'I was just screaming': Mother of Manchester victim describes finding daughter after attack

The mother of one of the teenage victims of the Manchester suicide bombing has described the distressing moment she found her daughter being treated by paramedics after the attack.

Georgina Callander, 18, was one of 22 people killed in Monday's bombing at the Manchester Arena following an Ariana Grande concert.

Her mother Lesley told how she tried to comfort her after finding her lying on a stretcher.

"They were working, doing resuscitation and getting her down the stairs," she said.

"I was just screaming and shouting at her. I was rubbing her hands, I was rubbing her tummy, I was rubbing her face.

She added: "It was just a flicker of hope that she’d move her hand or move her leg or try and open her eyes a little, just to acknowledge that I was there, just to let me know that she was very, very poorly but she knew that I was there."

The teenager, from Lancashire, was a huge Ariana Grande fan and had been counting down the days and hours until the concert, her parents said.

"She kept texting me telling me her tummy was turning over," her mother said. "She was so, so excited."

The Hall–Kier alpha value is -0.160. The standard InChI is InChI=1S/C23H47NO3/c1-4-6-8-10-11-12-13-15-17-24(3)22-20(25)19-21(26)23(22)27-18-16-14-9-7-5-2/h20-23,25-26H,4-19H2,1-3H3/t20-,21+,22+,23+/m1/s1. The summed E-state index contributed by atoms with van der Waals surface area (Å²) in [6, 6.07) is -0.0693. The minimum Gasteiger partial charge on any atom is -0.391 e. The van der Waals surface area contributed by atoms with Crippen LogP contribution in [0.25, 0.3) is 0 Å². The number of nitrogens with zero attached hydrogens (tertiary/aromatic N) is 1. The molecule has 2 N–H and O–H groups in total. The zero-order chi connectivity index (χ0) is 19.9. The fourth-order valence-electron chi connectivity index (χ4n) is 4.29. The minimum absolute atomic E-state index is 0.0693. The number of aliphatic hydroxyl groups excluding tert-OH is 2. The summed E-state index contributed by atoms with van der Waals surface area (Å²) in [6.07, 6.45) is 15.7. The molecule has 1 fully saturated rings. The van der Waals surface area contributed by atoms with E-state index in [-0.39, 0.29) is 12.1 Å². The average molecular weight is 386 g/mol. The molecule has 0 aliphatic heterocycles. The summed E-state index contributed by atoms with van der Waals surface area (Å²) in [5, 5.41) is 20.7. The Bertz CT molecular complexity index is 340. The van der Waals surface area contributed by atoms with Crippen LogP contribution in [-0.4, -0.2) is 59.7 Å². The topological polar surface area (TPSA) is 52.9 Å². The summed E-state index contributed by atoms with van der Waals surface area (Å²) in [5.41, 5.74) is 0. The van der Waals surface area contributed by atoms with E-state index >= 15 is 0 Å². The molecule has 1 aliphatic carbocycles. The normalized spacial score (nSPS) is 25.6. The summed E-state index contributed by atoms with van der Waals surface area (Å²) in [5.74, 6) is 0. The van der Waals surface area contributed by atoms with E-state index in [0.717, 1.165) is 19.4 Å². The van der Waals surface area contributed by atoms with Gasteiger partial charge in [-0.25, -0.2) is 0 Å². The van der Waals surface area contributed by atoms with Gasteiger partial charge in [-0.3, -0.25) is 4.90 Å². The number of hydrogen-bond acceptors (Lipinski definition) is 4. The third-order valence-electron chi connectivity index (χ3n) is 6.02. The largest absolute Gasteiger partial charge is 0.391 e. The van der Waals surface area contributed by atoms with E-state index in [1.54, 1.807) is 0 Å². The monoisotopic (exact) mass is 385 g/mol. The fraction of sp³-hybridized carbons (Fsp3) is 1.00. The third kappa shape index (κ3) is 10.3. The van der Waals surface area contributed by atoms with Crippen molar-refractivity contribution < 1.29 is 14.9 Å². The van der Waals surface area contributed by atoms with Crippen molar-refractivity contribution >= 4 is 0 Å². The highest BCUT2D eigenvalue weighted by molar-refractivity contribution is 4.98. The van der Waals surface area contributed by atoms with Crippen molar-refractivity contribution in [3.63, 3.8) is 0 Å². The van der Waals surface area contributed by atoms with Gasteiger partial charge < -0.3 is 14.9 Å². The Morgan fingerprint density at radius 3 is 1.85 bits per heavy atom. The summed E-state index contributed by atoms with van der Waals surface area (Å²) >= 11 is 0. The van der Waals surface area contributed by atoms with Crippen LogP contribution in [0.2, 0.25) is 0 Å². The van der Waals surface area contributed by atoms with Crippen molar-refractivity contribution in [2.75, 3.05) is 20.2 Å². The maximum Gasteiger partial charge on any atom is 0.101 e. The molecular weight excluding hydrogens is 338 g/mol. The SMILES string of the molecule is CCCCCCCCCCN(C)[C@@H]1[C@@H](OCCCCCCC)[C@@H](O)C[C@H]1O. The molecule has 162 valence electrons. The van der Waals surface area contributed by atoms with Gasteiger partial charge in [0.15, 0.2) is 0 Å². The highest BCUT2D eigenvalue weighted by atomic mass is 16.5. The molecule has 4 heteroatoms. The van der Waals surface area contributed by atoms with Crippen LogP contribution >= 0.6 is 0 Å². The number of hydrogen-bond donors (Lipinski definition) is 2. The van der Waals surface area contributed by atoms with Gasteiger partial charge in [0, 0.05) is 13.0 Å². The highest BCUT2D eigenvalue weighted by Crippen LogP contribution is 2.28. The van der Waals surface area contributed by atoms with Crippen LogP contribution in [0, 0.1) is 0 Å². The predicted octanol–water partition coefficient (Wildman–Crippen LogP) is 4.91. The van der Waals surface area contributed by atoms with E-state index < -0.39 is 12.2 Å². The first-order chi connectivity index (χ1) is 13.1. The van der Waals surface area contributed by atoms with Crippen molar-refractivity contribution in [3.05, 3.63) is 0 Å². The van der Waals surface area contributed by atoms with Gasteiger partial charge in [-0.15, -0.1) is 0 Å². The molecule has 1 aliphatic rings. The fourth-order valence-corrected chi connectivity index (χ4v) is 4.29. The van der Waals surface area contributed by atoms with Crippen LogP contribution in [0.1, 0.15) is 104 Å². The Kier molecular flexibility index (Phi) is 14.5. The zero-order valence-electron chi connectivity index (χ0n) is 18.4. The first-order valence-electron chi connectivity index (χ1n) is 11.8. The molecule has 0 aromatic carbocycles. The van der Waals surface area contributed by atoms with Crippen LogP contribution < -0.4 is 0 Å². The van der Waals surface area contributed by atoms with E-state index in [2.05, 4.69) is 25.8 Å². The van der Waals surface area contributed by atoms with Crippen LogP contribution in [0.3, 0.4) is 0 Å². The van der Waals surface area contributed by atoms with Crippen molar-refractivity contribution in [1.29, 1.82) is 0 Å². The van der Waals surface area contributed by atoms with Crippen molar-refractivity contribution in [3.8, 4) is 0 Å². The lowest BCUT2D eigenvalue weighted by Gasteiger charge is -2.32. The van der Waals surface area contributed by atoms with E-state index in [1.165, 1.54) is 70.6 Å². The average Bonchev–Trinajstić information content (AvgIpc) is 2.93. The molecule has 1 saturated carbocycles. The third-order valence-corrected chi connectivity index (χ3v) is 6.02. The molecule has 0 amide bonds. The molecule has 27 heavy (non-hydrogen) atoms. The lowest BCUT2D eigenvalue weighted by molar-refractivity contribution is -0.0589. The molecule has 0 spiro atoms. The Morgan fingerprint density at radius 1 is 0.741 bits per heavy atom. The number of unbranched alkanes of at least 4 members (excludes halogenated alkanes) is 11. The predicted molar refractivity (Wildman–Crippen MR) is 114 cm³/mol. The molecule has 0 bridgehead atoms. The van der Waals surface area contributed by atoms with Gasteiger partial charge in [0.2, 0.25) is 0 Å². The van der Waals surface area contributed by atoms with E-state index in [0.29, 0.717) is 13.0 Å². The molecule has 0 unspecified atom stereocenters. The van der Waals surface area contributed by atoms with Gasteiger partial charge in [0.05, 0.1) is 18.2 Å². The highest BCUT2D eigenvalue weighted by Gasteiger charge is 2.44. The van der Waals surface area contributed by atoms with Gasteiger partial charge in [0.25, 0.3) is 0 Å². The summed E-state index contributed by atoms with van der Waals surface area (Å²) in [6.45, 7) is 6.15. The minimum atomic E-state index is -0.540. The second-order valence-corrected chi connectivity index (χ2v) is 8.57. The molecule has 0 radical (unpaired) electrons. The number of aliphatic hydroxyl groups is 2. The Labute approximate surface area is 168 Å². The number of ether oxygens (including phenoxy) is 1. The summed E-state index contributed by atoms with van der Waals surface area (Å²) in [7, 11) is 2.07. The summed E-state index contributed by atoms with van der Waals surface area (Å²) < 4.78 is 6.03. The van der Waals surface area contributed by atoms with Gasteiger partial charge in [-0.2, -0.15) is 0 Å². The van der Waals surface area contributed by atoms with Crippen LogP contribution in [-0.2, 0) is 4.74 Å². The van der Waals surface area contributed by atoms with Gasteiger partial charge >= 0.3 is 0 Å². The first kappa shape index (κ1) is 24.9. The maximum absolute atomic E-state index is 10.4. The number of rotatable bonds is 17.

Mrs Callander described the last time she saw her daughter alive, waving her and a friend off before the concert.

She said: "I took some photos of them together before they went in and gave them a big hug and said just have an amazing time. Off they went, they were just laughing and giggling together."

The explosion, set off by suicide bomber Salman Abedi, happened after the concert ended, killing 22 people, including seven children, and injuring scores more.

There have since been a wave of arrests across the north-west and the terror threat level was raised to critical, before being reduced to severe on Saturday.

Georgina's tearful father Simon said he felt like he had let his daughter down by not being there for her.

"I should have been there to hold her hand, when she was lying there," he said. "I should have been there to hold her hand."

Comforting him, Mrs Callander said: "I was my love, I was."

The family later released balloons in St Anns Square in Manchester in memory of their daughter.